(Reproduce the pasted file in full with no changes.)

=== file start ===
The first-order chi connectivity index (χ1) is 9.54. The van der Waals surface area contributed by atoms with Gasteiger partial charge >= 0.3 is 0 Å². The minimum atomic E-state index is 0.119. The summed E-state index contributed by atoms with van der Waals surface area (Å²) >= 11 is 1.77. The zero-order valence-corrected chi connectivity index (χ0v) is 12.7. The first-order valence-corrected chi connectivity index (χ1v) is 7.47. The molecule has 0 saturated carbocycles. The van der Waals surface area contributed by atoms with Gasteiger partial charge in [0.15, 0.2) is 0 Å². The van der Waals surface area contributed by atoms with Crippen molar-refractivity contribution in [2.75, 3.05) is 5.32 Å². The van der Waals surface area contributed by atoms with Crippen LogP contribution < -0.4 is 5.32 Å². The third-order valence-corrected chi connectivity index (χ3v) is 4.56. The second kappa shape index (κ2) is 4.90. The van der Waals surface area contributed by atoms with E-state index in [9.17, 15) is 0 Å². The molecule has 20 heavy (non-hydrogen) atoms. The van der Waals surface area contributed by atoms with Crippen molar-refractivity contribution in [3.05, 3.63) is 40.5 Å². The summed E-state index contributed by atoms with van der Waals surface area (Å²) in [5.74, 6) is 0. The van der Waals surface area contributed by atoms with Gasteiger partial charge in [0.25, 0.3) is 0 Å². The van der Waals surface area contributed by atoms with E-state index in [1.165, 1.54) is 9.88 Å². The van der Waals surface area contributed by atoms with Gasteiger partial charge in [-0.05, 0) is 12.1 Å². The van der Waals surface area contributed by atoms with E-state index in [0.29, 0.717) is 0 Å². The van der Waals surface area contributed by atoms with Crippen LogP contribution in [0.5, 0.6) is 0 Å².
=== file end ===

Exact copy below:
The first-order chi connectivity index (χ1) is 9.54. The van der Waals surface area contributed by atoms with Gasteiger partial charge >= 0.3 is 0 Å². The minimum atomic E-state index is 0.119. The summed E-state index contributed by atoms with van der Waals surface area (Å²) >= 11 is 1.77. The zero-order valence-corrected chi connectivity index (χ0v) is 12.7. The first-order valence-corrected chi connectivity index (χ1v) is 7.47. The molecule has 0 saturated carbocycles. The van der Waals surface area contributed by atoms with Gasteiger partial charge in [0.15, 0.2) is 0 Å². The van der Waals surface area contributed by atoms with Crippen molar-refractivity contribution in [2.75, 3.05) is 5.32 Å². The van der Waals surface area contributed by atoms with Crippen LogP contribution < -0.4 is 5.32 Å². The third-order valence-corrected chi connectivity index (χ3v) is 4.56. The second kappa shape index (κ2) is 4.90. The van der Waals surface area contributed by atoms with E-state index in [9.17, 15) is 0 Å². The molecule has 20 heavy (non-hydrogen) atoms. The van der Waals surface area contributed by atoms with Crippen molar-refractivity contribution in [3.05, 3.63) is 40.5 Å². The summed E-state index contributed by atoms with van der Waals surface area (Å²) in [5.74, 6) is 0. The van der Waals surface area contributed by atoms with Gasteiger partial charge in [0.25, 0.3) is 0 Å². The van der Waals surface area contributed by atoms with E-state index in [1.165, 1.54) is 9.88 Å². The van der Waals surface area contributed by atoms with Gasteiger partial charge in [-0.05, 0) is 12.1 Å². The van der Waals surface area contributed by atoms with E-state index in [0.29, 0.717) is 0 Å². The van der Waals surface area contributed by atoms with Crippen LogP contribution in [0.5, 0.6) is 0 Å².